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Make space for the good stuff in the kitchen

Poring over the Williams Sonoma catalog, my heart begins to yearn. Heart-shaped waffle makers, ice cream machines, panini presses… sigh, I love kitchen gadgets. The idea that you can make everything at home, from paninis to creme brulee to pesto is incredibly alluring. Fellow foodies can relate. One trip to Sur La Table and your wallet instantly feels lighter.

But even the fanatics can recognize buys that were not worth their dough.

Many of my friends are building up their kitchens or creating a wedding registry. From my time cooking, here are some ideas on how to stock your kitchen — and some gadgets/appliances to cross off your shopping list.

Get This: Food Processor/Blender

Not That: Blender

Why?

Reduce kitchen clutter by getting one appliance that serves two functions rather than two appliances. Cuisinart’s duet food processor/blender lets you create perfect smoothies and margaritas with the blender. With a quick swap of a few parts, you’re ready to make pesto and hummus with the food processor. Cuisinart is the best brand for food processors and their blenders are top notch.

Get This: Vita-Mix Turbo Blender

Not That: Juicer

Why?

Although the Vita-Mix is pricey ($350-$400) it is by far the best way to make juice. Rather than separating the pulp from the juice like regular juicers, the Vita-Mix’s powerful blades create silky, nutritious juice that retains all of the fiber and vitamins. Plus, throw in some frozen fruit and yogurt into the Vita-Mix and in a matter of minutes you have the creamiest frozen yogurt you’ve ever tasted. Try doing that with a juicer.

Get This: KitchenAid Stand Mixer

Not That: KitchenAid Hand Mixer

Why?

Versatility. The hand mixer can whip egg whites and beat brownie mix, but with the KitchenAid stand mixer, a new world of possibilities opens up to you. You can make pasta dough, pizza dough and bread — oh, the bread. I’m sighing right now just thinking about it. Yes, it’s a significant upgrade, but well worth it.

Get This: Bodum French Press

Not That: Fancy Espresso Machine

Why?

Don’t get me wrong, having fresh espresso in the morning is pure luxury. Having an espresso machine, however, is more trouble than its worth. At first, you go through the honeymoon period, lavishing the machine with love as you make your espressos and machiattos every day. Then the problems begin: it’s a hassle to clean, some part begins to malfunction. Soon enough, it’s just a big hunk of plastic and metal relegated to a dark corner in your kitchen. Avoid the pain and frustration with a French Press from Bodum. A few scoops of coffee and some hot water and voila, you have fragrant, rich coffee with none of the bitterness of drip coffee. Clean up is a snap and if it breaks, you’re out $30, not $300+.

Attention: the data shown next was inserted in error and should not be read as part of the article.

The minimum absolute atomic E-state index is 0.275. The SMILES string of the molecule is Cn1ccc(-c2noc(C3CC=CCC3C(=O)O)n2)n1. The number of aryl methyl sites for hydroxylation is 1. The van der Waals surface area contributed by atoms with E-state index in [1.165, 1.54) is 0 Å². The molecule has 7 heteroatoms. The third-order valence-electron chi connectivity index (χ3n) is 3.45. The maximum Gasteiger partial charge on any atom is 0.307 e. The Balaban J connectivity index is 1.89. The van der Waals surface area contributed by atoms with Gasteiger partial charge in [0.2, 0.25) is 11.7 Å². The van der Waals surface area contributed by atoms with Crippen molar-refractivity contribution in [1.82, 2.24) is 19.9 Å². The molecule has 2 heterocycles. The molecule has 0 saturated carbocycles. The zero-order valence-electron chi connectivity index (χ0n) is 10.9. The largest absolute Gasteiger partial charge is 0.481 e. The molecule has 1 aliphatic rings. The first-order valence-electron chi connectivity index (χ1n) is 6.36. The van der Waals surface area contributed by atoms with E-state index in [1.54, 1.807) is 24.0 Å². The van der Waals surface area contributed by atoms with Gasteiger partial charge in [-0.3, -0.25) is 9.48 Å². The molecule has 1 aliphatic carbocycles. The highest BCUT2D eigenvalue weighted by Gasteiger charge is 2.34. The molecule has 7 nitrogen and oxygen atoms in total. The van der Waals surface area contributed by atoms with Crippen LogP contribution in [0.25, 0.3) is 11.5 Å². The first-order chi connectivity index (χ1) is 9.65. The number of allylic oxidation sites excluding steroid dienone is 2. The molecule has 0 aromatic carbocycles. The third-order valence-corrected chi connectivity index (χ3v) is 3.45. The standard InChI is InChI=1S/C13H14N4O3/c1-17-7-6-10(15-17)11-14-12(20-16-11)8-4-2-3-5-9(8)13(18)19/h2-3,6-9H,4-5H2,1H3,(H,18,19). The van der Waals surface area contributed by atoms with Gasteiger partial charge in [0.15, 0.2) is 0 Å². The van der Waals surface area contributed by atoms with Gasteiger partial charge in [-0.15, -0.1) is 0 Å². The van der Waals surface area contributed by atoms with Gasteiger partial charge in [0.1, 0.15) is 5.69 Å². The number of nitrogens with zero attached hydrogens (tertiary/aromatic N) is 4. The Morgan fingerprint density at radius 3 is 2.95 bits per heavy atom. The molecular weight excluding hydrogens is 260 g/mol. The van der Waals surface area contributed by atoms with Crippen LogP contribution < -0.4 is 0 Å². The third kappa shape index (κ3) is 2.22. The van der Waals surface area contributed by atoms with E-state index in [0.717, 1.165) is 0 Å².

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Posted by on April 18, 2008 in Uncategorized

 

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Buzzed

Back in the day when I was writing for the Chicago Tribune, I would guzzle down a Red Bull in the afternoon just to keep my head up — and that’s after several shots of espresso in the morning, mind you. The long stressful hours often made it hard to get enough sleep and the Red Bull would keep me afloat for the rest of the workday.

“How can you drink that stuff,” my coworkers would say, gasping and grimacing as though I was drinking pure liquid caffeine. And as they said this, they stood with their Grande Starbucks coffee cups filled to the brim.

As it turns, they were the ones really gulping down the stuff. According to CSPI’s Nutrition Action Healthletter (the best consumer nutrition source out there), a Grande Starbucks drip coffee has 330 mg. of caffeine. That’s like drinking seven Diet Cokes (45 mg. each). Or like having four Red Bulls (80 mg. each).

Even your home brew can really pack the caffeine — a 16 oz. cup brewed from Starbucks store-bought grounds can have 260 mg. of caffeine.

Espresso is a lightweight by comparison. Each shot has only around 75 mg. Because the grounds are exposed to water for a short amount of time (when the hot steam pushes through), the resulting liquid has much less caffeine. Drip coffee, on the other hand, allows the grounds much more contact with water, resulting in a higher caffeine content.

What surprised me about the Nutrition Action article is how food companies are now stuffing caffeine into all sorts of food products, from gum (Jolt Gum has 60 mg.) to sunflower seeds (Sumseeds sunflower seeds packs 140 mg. into a small package!) to beer (Bud Extra beer has 55 mg.).

Why all the fuss? By consuming several of these products a day, you could easily reach pretty high levels of caffeine and become addicted, causing a bunch of problems.

As an alternative, when you’re feeling sleepy at work, take a short walk outside to perk up and switch to green tea. If you’re reluctant to cut your caffeine fix, at least ask for the half-caf option at Starbucks 🙂

 
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Posted by on April 8, 2008 in Uncategorized